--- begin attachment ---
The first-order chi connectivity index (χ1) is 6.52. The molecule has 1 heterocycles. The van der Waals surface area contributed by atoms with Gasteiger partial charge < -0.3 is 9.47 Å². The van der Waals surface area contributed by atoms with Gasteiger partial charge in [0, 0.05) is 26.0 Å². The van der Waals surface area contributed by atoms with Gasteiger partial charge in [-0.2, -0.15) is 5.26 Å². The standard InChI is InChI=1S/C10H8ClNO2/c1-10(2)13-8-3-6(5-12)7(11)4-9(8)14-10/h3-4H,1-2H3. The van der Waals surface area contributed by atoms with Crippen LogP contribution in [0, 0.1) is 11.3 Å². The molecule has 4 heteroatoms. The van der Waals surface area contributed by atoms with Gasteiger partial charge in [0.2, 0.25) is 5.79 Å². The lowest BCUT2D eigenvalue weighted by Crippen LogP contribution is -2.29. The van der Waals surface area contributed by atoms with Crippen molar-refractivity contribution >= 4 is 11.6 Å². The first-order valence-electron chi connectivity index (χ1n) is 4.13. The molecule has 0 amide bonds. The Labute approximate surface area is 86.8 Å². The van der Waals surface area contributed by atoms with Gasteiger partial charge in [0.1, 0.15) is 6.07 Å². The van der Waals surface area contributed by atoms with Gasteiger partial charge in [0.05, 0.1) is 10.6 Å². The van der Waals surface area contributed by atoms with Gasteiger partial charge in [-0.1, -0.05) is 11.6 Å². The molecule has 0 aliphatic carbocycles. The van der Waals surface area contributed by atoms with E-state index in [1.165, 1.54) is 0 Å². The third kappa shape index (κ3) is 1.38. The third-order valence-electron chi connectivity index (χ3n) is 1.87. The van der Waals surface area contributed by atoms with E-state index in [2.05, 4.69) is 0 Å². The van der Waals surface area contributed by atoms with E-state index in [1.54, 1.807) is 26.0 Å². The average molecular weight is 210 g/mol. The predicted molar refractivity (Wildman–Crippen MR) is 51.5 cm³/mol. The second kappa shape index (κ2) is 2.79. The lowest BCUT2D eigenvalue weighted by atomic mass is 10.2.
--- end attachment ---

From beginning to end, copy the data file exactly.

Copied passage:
The first-order chi connectivity index (χ1) is 6.52. The molecule has 1 heterocycles. The van der Waals surface area contributed by atoms with Gasteiger partial charge < -0.3 is 9.47 Å². The van der Waals surface area contributed by atoms with Gasteiger partial charge in [0, 0.05) is 26.0 Å². The van der Waals surface area contributed by atoms with Gasteiger partial charge in [-0.2, -0.15) is 5.26 Å². The standard InChI is InChI=1S/C10H8ClNO2/c1-10(2)13-8-3-6(5-12)7(11)4-9(8)14-10/h3-4H,1-2H3. The van der Waals surface area contributed by atoms with Crippen LogP contribution in [0, 0.1) is 11.3 Å². The molecule has 4 heteroatoms. The van der Waals surface area contributed by atoms with Gasteiger partial charge in [0.2, 0.25) is 5.79 Å². The lowest BCUT2D eigenvalue weighted by Crippen LogP contribution is -2.29. The van der Waals surface area contributed by atoms with Crippen molar-refractivity contribution >= 4 is 11.6 Å². The first-order valence-electron chi connectivity index (χ1n) is 4.13. The molecule has 0 amide bonds. The Labute approximate surface area is 86.8 Å². The van der Waals surface area contributed by atoms with Gasteiger partial charge in [0.1, 0.15) is 6.07 Å². The van der Waals surface area contributed by atoms with Gasteiger partial charge in [0.05, 0.1) is 10.6 Å². The van der Waals surface area contributed by atoms with Gasteiger partial charge in [-0.1, -0.05) is 11.6 Å². The molecule has 0 aliphatic carbocycles. The van der Waals surface area contributed by atoms with E-state index in [1.165, 1.54) is 0 Å². The third kappa shape index (κ3) is 1.38. The third-order valence-electron chi connectivity index (χ3n) is 1.87. The van der Waals surface area contributed by atoms with E-state index in [2.05, 4.69) is 0 Å². The van der Waals surface area contributed by atoms with E-state index in [1.54, 1.807) is 26.0 Å². The average molecular weight is 210 g/mol. The predicted molar refractivity (Wildman–Crippen MR) is 51.5 cm³/mol. The second kappa shape index (κ2) is 2.79. The lowest BCUT2D eigenvalue weighted by atomic mass is 10.2.